Whether you should use computerized vs mechanical sewing machines is dependent on what you want to sew.

… dependent on what you want to sew.

If you are looking to expand on your sewing knowledge then a computerized sewing machine could be an ideal unit for you, but if you are looking for a simple unit that welcomes you into the world of sewing, a mechanical machine may suit.

Things to consider

If you are going to make a purchase of either machine, there are some considerations to be made in mechanical vs computerized sewing machines.

Usage

Consider what you are going to use the sewing machine for.

If you want to repair items, or whip up something simple like cushion covers or place mats then a mechanical sewing machine will provide basic sewing.

a mechanical sewing machine on a table
A vintage mechanical sewing machine

If you’re looking to step up your sewing game then a computerized sewing machine could help expand your sewing skills.

Whilst both can be used as for quilting, if you’re a serious quilter you may want to invest later down the line in a specific sewing and quilting machine. They are more capable of handling all types of fabric and quilt sandwich thicknesses.

Ease

There are less features to get your head around with mechanical sewing machines.

The technological advancements haven’t changed too much over the past 100 or so years with these machines, so if you’ve ever used one before it’ll be like riding a bicycle and you’ll pick it up quickly again!

Computerized ones can be easy to use with practice. I feel like some people just pick up bits of technology easily, so if you’re one of those, you’ll probably find the many automatic features easy to navigate.

Some users of these machines find them easier to work with because of how helpful the automated features are which can be used in heavy duty projects.

Technology

The best computerized sewing machines are going to be a challenge to learn, and like all new pieces of technology – you do have to be a little technologically savvy to work computerized machines.

woman writing on paper at a sewing machine table
New technology can take a bit of learning and getting used to

There’s no guesswork when using a computerized sewing machine, and the built-in computer will tell you the best stitch type and speed for the projects, and will then monitor the stitching for precise results.

NOTE

If you’re someone who is not massively into machines, gadgets or embracing lots of change then maybe a mechanical unit could be suitable for your projects. If you like to keep it simple and keep it basic then stick to a mechanical.

Affordability

Unless you’ve got loads of money sitting in the bank for a new sewing machine, a price point is going to be something that needs considering.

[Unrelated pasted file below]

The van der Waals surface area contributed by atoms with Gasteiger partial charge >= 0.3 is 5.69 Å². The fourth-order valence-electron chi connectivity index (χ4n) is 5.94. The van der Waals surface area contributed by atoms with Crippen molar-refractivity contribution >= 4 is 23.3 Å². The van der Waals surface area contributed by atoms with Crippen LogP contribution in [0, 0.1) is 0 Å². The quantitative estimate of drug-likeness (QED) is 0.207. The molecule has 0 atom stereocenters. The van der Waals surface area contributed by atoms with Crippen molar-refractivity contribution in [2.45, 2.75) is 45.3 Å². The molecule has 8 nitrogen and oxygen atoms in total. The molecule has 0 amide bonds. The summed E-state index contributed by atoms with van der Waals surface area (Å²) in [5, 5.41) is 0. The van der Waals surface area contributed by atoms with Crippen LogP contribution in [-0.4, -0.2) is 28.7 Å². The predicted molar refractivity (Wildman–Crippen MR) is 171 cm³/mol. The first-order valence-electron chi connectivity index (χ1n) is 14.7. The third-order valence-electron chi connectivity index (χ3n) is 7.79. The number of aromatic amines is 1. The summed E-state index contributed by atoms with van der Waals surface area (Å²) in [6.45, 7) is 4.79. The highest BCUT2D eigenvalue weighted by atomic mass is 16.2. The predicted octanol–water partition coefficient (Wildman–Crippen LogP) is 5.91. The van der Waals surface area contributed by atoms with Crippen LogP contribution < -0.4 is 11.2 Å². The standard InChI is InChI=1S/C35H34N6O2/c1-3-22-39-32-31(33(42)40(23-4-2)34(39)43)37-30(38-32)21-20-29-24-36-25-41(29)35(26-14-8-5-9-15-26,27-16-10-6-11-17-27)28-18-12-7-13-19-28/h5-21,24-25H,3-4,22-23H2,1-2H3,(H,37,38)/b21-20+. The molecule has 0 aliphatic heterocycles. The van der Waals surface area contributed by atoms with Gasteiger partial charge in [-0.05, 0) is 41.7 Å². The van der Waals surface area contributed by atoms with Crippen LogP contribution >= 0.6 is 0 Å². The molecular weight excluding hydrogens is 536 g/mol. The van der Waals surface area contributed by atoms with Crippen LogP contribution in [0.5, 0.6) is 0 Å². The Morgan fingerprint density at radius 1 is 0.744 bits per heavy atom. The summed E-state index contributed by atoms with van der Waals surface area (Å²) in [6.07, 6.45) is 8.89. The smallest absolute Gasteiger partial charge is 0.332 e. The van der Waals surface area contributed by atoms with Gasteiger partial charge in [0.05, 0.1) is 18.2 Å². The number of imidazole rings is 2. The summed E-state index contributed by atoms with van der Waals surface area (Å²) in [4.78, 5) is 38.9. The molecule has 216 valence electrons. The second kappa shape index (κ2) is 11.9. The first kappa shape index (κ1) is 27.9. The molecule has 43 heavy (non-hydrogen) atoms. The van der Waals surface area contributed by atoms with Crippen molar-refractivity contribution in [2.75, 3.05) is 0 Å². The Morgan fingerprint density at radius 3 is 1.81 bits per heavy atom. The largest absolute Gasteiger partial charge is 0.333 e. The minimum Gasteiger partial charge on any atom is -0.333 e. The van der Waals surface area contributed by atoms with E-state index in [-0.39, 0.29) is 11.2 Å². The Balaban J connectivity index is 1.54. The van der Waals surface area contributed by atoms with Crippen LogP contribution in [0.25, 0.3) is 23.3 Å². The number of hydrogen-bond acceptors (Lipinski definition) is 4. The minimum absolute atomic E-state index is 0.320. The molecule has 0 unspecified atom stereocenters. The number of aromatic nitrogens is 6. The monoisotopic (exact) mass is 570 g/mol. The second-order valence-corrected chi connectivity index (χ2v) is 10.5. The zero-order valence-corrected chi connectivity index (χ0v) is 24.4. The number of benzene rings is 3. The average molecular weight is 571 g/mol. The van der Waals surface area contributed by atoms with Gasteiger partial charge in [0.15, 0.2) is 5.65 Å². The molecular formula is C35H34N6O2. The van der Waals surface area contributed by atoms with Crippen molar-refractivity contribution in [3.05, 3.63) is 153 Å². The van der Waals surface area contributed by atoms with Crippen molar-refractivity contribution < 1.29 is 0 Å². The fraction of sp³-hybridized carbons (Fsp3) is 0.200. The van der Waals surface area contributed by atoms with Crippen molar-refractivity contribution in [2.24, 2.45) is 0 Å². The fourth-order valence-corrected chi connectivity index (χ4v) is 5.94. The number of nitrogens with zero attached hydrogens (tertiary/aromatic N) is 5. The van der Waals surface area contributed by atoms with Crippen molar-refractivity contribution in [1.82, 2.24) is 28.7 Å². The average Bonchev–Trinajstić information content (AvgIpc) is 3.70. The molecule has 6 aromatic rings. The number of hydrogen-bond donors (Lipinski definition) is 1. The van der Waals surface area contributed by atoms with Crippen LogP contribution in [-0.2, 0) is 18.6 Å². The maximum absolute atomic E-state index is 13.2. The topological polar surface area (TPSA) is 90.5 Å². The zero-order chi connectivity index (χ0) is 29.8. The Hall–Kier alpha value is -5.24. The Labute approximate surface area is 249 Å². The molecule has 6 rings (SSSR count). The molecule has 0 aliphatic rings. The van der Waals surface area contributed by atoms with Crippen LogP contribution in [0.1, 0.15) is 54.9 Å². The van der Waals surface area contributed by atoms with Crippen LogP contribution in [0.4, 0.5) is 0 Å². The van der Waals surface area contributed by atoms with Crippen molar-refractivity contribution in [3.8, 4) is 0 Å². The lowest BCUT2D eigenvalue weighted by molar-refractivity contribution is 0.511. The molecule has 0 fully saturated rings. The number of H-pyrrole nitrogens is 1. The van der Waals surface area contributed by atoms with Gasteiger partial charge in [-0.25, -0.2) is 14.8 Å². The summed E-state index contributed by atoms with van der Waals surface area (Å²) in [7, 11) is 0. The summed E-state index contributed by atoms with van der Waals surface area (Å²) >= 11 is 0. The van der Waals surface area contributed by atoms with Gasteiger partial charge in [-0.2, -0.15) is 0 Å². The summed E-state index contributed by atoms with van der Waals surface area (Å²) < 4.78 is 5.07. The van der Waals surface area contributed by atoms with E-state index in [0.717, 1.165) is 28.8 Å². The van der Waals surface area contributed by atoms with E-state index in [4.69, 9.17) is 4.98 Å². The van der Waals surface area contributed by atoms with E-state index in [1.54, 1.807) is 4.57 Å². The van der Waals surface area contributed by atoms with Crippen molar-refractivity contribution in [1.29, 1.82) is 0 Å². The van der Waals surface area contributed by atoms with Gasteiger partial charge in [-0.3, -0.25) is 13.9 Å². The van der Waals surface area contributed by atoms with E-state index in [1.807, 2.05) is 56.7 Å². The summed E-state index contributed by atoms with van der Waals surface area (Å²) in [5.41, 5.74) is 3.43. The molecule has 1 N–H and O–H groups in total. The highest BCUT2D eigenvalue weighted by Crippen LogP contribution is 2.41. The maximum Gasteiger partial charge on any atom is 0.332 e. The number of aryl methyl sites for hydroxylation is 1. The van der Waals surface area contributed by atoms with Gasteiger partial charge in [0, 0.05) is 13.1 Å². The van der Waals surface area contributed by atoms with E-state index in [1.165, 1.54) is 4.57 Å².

As mentioned previously computerized sewing machines are going to be a lot more expensive than most mechanical machines.

If it’s your first machine, or you don’t have a lot of money to spend then you may be limited to buying a mechanical one.

A mechanical one is usually in the lower price range, compared to a computerized sewing machine and you can purchase a top end new mechanical unit for much less than a computerized one. You shouldn’t really pay more for a sewing machine than you really need.

Maintenance

In my experience, maintaining a mechanical sewing machine has been easy and fairly cheap.

Of course a computerized sewing machine will be more costly than any other machine type to maintain due to all the electronic parts, and because of all the software you may require going to see a computerized sewing machine specialist.

A pair of hands working on a sewing macine
Maintenance is important if you want a well-oiled sewing machine!

Durability

A computerized sewing machine is likely to handle multi layer thick fabrics, better than a mechanical machine.

If your sewing projects are going to extend to quilting or sewing you may need a heavy duty machine that is a computerized one as it may be more durable due to the higher stitch speed.

However, in terms of their lifetime, I would say that a mechanical electronic sewing machine would probably last longer in terms of technological and software advancements.

Features

When it comes to features a computerized vs mechanical sewing machine will win every time.

A computerized sewing machine comes with a huge array of features that save time and will make sewing easier for you in comparison to mechanical ones.

An automatic needle threader is one of the best features in my opinion as it saves time and frustration, but other automatic features include automatic thread tension adjustment; bobbin winder; thread cutter;  locking straight stitch options for reinforcing seams and auto tying threads to secure the ends of seams.

A mechanical sewing machine has much fewer features as most of the above have to be controlled manually.

Conclusion

If you’re still not sure which machine to choose from mechanical vs computerized, remember that if you do purchase a machine it doesn’t have to be the final one.

If you’re totally new to the world of sewing, a mechanical sewing machine will give you the chance to develop your sewing skills and see how far you want to take the hobby.

The Next Level

Once you’ve accomplished the basic skills, you might feel ready to take the leap in the world of computerized sewing machines.

On the other hand, if you want to expand straight away into manufacturing fabric goods, then computerized sewing machines could be a great purchase for you.

Now that you know the differences between mechanical vs computerized sewing machines, I hope your decision is a little easier.

Make a choice which is based upon what and how you wish to sew – and do let me know in the comments which one you prefer!

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Kris Daub
Kris Daub
[email protected] byCurated I'm a maker at heart! I love to create and tech others to create. I particularly sewing and hand crafts like ebroidery. I also love larger home decorating projects. ✂️ ?